B.C. Lions ignored media ‘snowball,’ focused on film with surprise first-round CFL Draft pick Nathan Cherry

Photo courtesy: University of Saskatchewan Athletics

If draft day is the dessert to finish the four-course meal that is the CFL offseason, than it is rather fitting that the B.C. Lions put a Cherry on top.

Nevertheless, many fans were surprised to see the Leos order off the menu with their third overall selection in the 2022 CFL Draft, taking University of Saskatchewan defensive tackle Nathan Cherry with their first-round pick.

The prevailing theory among prognosticators for months was that the team would covet one of the local Philpot twins at receiver or grab the top offensive lineman available. Cherry rarely entered into the first-round conversation, ranked behind highly-touted Western Mustang product Deionte Knight according to most media boards.

Knight seemed to have it all, a J.P. Metras Trophy winner as the country’s top university lineman, a Vanier Cup ring won against Cherry’s Huskies, an invite to the prestigious East-West Shrine Bowl and accompanying NFL interest. But if prospects are pastries, those accolades are simply garnishes and it was Cherry who had the better ingredients on tape.

“I don’t know what all the other teams thought about him. I know things in the draft tend to snowball in one direction with the media. Not knocking the media, but people start talking about a few guys and then all of a sudden it just keeps snowballing in one direction,” Lions’ head coach and co-general manager Rick Campbell explained of the Cherry selection post-draft.

“There’s always these surprise guys that come up, whether it’s us or another team, and so we want to rely heavily number one on the game film, on what the guy does and how he plays, and then number two, how he was in the interview and meeting room. You could tell this guy lives and breathes football. If he shows the way he does, there’s no reason he can’t come in here and compete right away.”

The ability to contribute on day one was a deciding factor in the Lions’ draft strategy. At times last season, they had dressed six or more American defensive linemen to be able to have a functional pass-rush rotation, hamstringing their special teams unit.

Now with Canadians David Menard and Mathieu Betts expected to make defensive end a ratio spot, they were in desperate need of more depth. Most importantly, they needed a capable national defensive tackle to rotate in so as not to waste a designated import spot on a player with limited ability to contribute elsewhere.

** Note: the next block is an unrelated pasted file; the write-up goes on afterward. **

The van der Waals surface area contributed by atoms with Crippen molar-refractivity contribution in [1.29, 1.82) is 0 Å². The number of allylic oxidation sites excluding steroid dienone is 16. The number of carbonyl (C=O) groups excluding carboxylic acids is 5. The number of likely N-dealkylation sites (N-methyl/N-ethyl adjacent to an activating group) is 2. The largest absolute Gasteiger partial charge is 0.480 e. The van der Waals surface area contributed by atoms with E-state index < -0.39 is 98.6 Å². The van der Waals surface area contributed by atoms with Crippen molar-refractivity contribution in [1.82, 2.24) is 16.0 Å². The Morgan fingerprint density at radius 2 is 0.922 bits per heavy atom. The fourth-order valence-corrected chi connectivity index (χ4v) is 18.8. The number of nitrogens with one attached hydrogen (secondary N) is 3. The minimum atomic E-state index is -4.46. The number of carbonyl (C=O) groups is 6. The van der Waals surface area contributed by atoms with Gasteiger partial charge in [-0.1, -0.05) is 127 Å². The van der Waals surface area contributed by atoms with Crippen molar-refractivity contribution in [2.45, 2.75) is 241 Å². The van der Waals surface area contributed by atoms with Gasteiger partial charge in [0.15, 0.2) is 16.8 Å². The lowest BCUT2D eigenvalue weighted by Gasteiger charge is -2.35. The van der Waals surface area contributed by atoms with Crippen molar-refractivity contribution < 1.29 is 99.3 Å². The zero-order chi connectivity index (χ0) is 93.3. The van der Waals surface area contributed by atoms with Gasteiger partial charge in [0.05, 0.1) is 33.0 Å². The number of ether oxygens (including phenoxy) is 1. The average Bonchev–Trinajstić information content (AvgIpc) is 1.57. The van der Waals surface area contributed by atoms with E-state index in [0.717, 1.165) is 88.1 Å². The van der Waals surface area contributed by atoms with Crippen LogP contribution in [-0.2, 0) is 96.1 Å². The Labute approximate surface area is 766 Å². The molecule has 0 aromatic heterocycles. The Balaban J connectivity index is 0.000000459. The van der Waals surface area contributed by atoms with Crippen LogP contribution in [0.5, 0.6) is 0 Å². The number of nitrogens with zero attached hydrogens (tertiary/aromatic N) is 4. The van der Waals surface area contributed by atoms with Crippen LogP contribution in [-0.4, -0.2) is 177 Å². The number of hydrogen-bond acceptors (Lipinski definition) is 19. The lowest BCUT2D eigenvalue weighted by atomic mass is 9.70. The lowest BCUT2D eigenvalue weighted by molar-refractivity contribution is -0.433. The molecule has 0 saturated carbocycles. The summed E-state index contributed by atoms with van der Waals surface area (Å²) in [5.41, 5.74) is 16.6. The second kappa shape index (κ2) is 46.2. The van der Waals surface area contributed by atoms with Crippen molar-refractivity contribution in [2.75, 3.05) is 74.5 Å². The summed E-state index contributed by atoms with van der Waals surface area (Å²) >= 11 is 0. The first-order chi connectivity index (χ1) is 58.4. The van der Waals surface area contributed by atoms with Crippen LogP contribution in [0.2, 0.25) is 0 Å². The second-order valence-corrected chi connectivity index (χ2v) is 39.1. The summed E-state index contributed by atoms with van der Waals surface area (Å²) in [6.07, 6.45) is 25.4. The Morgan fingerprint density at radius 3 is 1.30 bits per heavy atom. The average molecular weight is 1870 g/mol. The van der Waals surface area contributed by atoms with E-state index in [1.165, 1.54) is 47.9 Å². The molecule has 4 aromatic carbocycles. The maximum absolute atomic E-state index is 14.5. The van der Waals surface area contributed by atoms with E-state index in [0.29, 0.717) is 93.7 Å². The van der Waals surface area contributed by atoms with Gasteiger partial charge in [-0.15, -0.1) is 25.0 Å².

When it came time to evaluate the contenders for that role, the film told the story few were publicly saying out-loud. Cherry was simply the best player at the position, violent with his hands and pro-ready in terms of his approach.

“He’s very active, a good trait for any defensive lineman is they’re disruptive and they play in the back field — he definitely fits that bill,” Campbell noted. “He’s quick off the ball, uses his hands really well, has quick feet and he’s got a really good motor. He’s going a hundred miles an hour all the time, he really gives great effort and that’s what we liked about him.”

“He’s obviously going to have to earn his spot in training camp, nothing’s given to anyone but the way we’re built right now ratio-wise, he’s going to have every opportunity. I think if he comes in here and plays the way that he does, he could be able to get in a rotation right away and that would be a good thing for our football team.”

Cherry won’t be the only one from this draft class likely to contribute early, as the Lions came back in round two and snagged his university teammate, offensive lineman Noah Zerr with pick number 12.

Regarded as the most pro-ready offensive line prospect available, some thought Zerr would be the Lions’ target in the first round. Instead, they got both prospects they coveted exactly where they wanted them.

“I think at the end of the day, we thought if we walked out of the first two picks with a d-lineman and an o-lineman that we wanted, it would be a big win for us,” Campbell said. “We were able to pull that off.”

Across the board, B.C. got faster, longer and more physical in the draft, loading up on once non-existent defensive line talent. Cherry’s addition is the sweetest treat by far, but many could carve out roles early, including a third Saskatchewan product in fifth-round pick Riley Pickett. The Hardy Cup champions all bring an edge and effort level the Lions sometimes lacked in 2021.

“Saskatoon to Kamloops will be a full flight,” Campbell laughed.

J.C. Abbott is a University of British Columbia graduate and high school football coach. He covers the CFL, B.C. Lions, CFL Draft and the three-down league's Global initiative.